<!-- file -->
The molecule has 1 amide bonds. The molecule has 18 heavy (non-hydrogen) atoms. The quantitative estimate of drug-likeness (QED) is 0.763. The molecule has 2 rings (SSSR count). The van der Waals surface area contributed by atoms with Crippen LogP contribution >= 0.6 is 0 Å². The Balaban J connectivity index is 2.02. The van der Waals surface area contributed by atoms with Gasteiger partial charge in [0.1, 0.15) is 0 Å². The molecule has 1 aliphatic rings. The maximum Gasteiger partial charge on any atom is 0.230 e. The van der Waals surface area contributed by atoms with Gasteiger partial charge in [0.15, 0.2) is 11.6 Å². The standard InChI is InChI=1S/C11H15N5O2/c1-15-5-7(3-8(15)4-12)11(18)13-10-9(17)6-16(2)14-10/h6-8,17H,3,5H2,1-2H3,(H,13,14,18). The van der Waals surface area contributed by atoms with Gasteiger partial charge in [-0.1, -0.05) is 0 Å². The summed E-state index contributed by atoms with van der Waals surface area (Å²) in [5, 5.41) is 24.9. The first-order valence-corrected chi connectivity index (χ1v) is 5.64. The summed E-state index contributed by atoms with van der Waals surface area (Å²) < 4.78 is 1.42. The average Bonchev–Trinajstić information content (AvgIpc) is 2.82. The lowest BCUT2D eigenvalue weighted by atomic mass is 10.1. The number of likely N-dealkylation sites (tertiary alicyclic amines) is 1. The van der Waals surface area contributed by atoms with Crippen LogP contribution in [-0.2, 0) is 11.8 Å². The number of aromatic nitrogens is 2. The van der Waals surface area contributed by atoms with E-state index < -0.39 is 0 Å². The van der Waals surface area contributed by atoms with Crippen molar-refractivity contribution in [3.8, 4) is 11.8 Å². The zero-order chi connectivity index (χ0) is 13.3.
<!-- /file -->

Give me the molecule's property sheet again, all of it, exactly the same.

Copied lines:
The molecule has 1 amide bonds. The molecule has 18 heavy (non-hydrogen) atoms. The quantitative estimate of drug-likeness (QED) is 0.763. The molecule has 2 rings (SSSR count). The van der Waals surface area contributed by atoms with Crippen LogP contribution >= 0.6 is 0 Å². The Balaban J connectivity index is 2.02. The van der Waals surface area contributed by atoms with Gasteiger partial charge in [0.1, 0.15) is 0 Å². The molecule has 1 aliphatic rings. The maximum Gasteiger partial charge on any atom is 0.230 e. The van der Waals surface area contributed by atoms with Gasteiger partial charge in [0.15, 0.2) is 11.6 Å². The standard InChI is InChI=1S/C11H15N5O2/c1-15-5-7(3-8(15)4-12)11(18)13-10-9(17)6-16(2)14-10/h6-8,17H,3,5H2,1-2H3,(H,13,14,18). The van der Waals surface area contributed by atoms with Gasteiger partial charge in [-0.1, -0.05) is 0 Å². The summed E-state index contributed by atoms with van der Waals surface area (Å²) in [5, 5.41) is 24.9. The first-order valence-corrected chi connectivity index (χ1v) is 5.64. The summed E-state index contributed by atoms with van der Waals surface area (Å²) < 4.78 is 1.42. The average Bonchev–Trinajstić information content (AvgIpc) is 2.82. The lowest BCUT2D eigenvalue weighted by atomic mass is 10.1. The number of likely N-dealkylation sites (tertiary alicyclic amines) is 1. The van der Waals surface area contributed by atoms with Crippen LogP contribution in [-0.2, 0) is 11.8 Å². The number of aromatic nitrogens is 2. The van der Waals surface area contributed by atoms with E-state index < -0.39 is 0 Å². The van der Waals surface area contributed by atoms with Crippen molar-refractivity contribution in [3.8, 4) is 11.8 Å². The zero-order chi connectivity index (χ0) is 13.3.